THE TRAVAILS OF ELIZABETH WARREN BY JOE NOCERANEW YORK TIMES
[T]he person most responsible for the [Consumer Protection] bureau’s very existence — is departing. This coming week will be Elizabeth Warren’s last at the bureau. So accustomed are we to our nation’s poisoned politics that nobody even thinks this is strange. “In a world in which the Republicans would have let me have the job, yeah, I would have been glad to have stayed,” she [said] earlier this week...
A GOP RECKONING BY E.J. DIONNEWASHINGTON POST
Will Romney have the courage to insist that the radicalism represented by the Tea Party is not authentic conservatism, not the path to a Republican victory and not a formula for effective government? I’m not holding my breath, but this crisis calls for a period of reckoning inside the GOP... In the meantime, Obama should watch that Romney ad on jobs several times. By letting the congressional Republicans set his agenda, he’s gotten away from the one issue most likely to determine his fate in 2012. He should remember that the day after this debt crisis is settled, the Republicans’ question will be: Where are the jobs?
CONSUMERS VS. THE BANKS EDITORIALNEW YORK TIMES
In deciding not to fight for Ms. Warren, the president has forfeited the opportunity to stand up to the banks and to highlight their relentless efforts to undermine reform. It is hard not to think that Mr. Obama was worried that choosing Ms. Warren would have cost him and Democratic senators campaign contributions from the banks... [T]o take on the banks and fully defend consumers, [the Bureau's head] will need strong support from the White House. President Obama’s decision to jettison Ms. Warren is not a reassuring sign.
MESSING WITH MEDICARE BY PAUL KRUGMANNEW YORK TIMES
The G.O.P.’s most potent political weapon last year — the weapon that caused a large swing in the votes of older Americans — was the claim that Mr. Obama was cutting Medicare. Why give Republicans a chance to do it all over again? Of course, it’s possible that the reason the president is offering to undermine Medicare is that he genuinely believes that this would be a good idea. And that possibility, I have to say, is what really scares me.
MUCH ADO ABOUT MICHELE BY FRANK BRUNINEW YORK TIMES
Vividness doesn’t equal significance. And Bachmann’s profile at this point is wildly out of proportion to her probable fate in the election and the long-term impact on it that she’ll have... [T}he migraine-fixated are putting the cart several time zones ahead of the horse. She’s a long way from her Oval Office physical. Besides, the more phlegmatic guys in the pack aren’t being subjected to such examinations. For all we know, Jon Huntsman has a plantar wart that’s wreaking utter havoc with his stride.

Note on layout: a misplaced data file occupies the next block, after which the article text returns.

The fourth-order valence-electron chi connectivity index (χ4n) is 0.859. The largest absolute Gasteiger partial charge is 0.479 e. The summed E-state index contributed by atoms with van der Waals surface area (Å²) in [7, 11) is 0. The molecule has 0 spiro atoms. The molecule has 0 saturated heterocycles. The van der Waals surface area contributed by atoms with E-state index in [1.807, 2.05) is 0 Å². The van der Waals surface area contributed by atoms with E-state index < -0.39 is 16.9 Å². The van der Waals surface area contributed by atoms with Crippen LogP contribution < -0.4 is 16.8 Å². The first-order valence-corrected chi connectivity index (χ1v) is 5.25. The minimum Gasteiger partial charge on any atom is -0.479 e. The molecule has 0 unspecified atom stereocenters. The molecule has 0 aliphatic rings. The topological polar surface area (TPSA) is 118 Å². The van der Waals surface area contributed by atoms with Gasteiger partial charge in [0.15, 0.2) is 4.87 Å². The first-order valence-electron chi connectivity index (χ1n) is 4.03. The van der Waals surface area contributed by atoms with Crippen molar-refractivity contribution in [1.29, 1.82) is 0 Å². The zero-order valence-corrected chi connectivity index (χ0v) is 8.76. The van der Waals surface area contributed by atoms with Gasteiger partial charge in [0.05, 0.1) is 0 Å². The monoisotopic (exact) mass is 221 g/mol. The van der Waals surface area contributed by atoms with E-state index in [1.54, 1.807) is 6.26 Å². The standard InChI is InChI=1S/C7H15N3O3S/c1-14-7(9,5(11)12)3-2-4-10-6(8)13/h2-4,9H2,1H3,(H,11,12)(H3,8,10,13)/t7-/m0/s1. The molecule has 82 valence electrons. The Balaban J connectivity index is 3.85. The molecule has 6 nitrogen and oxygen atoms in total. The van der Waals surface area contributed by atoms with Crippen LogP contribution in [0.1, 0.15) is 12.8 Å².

REPUBLICANS, ZEALOTS, AND OUR SECURITY BY NICHOLAS KRISTOFNEW YORK TIMES
If China or Iran threatened our national credit rating and tried to drive up our interest rates, or if they sought to damage our education system, we would erupt in outrage... We tend to think of national security narrowly as the risk of a military or terrorist attack. But national security is about protecting our people and our national strength — and the blunt truth is that the biggest threat to America’s national security this summer doesn’t come from China, Iran or any other foreign power. It comes from budget machinations, and budget maniacs, at home.
CRISIS OF THE OLD ORDER BY ROBERT SAMUELSONWASHINGTON POST
Amid today’s unrelenting political uproar, something similar is happening. Economic weakness in advanced countries stems partly from the residual trauma on consumers and companies following the ferocious 2008-09 financial crisis. But the effect is complicated by a backward-looking mentality. Governments everywhere are striving to protect the old order because they do not understand and fear the new.
THE DEFAULT CAUCUS TAKES HOSTAGES BY DANA MILBANKWASHINGTON POST
Twenty Republican lawmakers crowded the Senate TV studio last week to issue a threat: Meet their demands, or they will force the United States to default. The only way to prevent the catastrophe, these Tea Party faithful said, was for the Senate to pass, and the president to sign, their plan to permanently cap spending at levels last seen in 1966... This is the language of gangster films: Do as we say — or the girl gets it. Yet listening to the 20 House and Senate Republicans recite their demands, it was clear they were deadly serious. And that’s why, even though a large majority of lawmakers want to avoid default, it could still happen.
WHEN THE MIDDLE GETS MAD BY DAVID IGNATIUSWASHINGTON POST
The lesson is that the great slumbering middle still makes the decisive difference in politics, when it pays attention. Partisan voices may seem to dominate the debate. But the changes that matter —as when the British public decides it’s fed up with Rupert Murdoch’s brand of journalism or when the American public demands that politicians stop playing games with the budget — happen because people in the center get angry and demand action.